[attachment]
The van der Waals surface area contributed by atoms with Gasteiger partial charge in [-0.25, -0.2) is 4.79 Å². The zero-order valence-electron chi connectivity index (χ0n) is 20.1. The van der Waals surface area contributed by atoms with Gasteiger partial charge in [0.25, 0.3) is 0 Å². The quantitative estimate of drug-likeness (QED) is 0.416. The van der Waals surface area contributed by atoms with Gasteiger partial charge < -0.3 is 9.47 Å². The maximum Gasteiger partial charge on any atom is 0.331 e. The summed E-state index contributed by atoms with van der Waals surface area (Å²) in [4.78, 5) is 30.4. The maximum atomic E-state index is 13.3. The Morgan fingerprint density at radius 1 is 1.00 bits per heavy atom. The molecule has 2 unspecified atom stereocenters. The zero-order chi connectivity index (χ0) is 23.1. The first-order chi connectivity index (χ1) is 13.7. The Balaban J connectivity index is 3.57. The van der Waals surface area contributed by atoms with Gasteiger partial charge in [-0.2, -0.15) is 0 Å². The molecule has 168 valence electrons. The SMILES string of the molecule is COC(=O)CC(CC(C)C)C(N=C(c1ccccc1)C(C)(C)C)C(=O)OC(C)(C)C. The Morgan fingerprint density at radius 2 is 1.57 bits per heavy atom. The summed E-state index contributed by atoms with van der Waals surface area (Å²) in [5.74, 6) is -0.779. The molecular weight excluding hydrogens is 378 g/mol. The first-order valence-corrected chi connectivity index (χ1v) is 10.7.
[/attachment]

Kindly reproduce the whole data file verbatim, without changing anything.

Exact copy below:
The van der Waals surface area contributed by atoms with Gasteiger partial charge in [-0.25, -0.2) is 4.79 Å². The zero-order valence-electron chi connectivity index (χ0n) is 20.1. The van der Waals surface area contributed by atoms with Gasteiger partial charge in [0.25, 0.3) is 0 Å². The quantitative estimate of drug-likeness (QED) is 0.416. The van der Waals surface area contributed by atoms with Gasteiger partial charge < -0.3 is 9.47 Å². The maximum Gasteiger partial charge on any atom is 0.331 e. The summed E-state index contributed by atoms with van der Waals surface area (Å²) in [4.78, 5) is 30.4. The maximum atomic E-state index is 13.3. The Morgan fingerprint density at radius 1 is 1.00 bits per heavy atom. The molecule has 2 unspecified atom stereocenters. The zero-order chi connectivity index (χ0) is 23.1. The first-order chi connectivity index (χ1) is 13.7. The Balaban J connectivity index is 3.57. The van der Waals surface area contributed by atoms with Gasteiger partial charge in [-0.2, -0.15) is 0 Å². The molecule has 168 valence electrons. The SMILES string of the molecule is COC(=O)CC(CC(C)C)C(N=C(c1ccccc1)C(C)(C)C)C(=O)OC(C)(C)C. The Morgan fingerprint density at radius 2 is 1.57 bits per heavy atom. The summed E-state index contributed by atoms with van der Waals surface area (Å²) in [5.74, 6) is -0.779. The molecular weight excluding hydrogens is 378 g/mol. The first-order valence-corrected chi connectivity index (χ1v) is 10.7.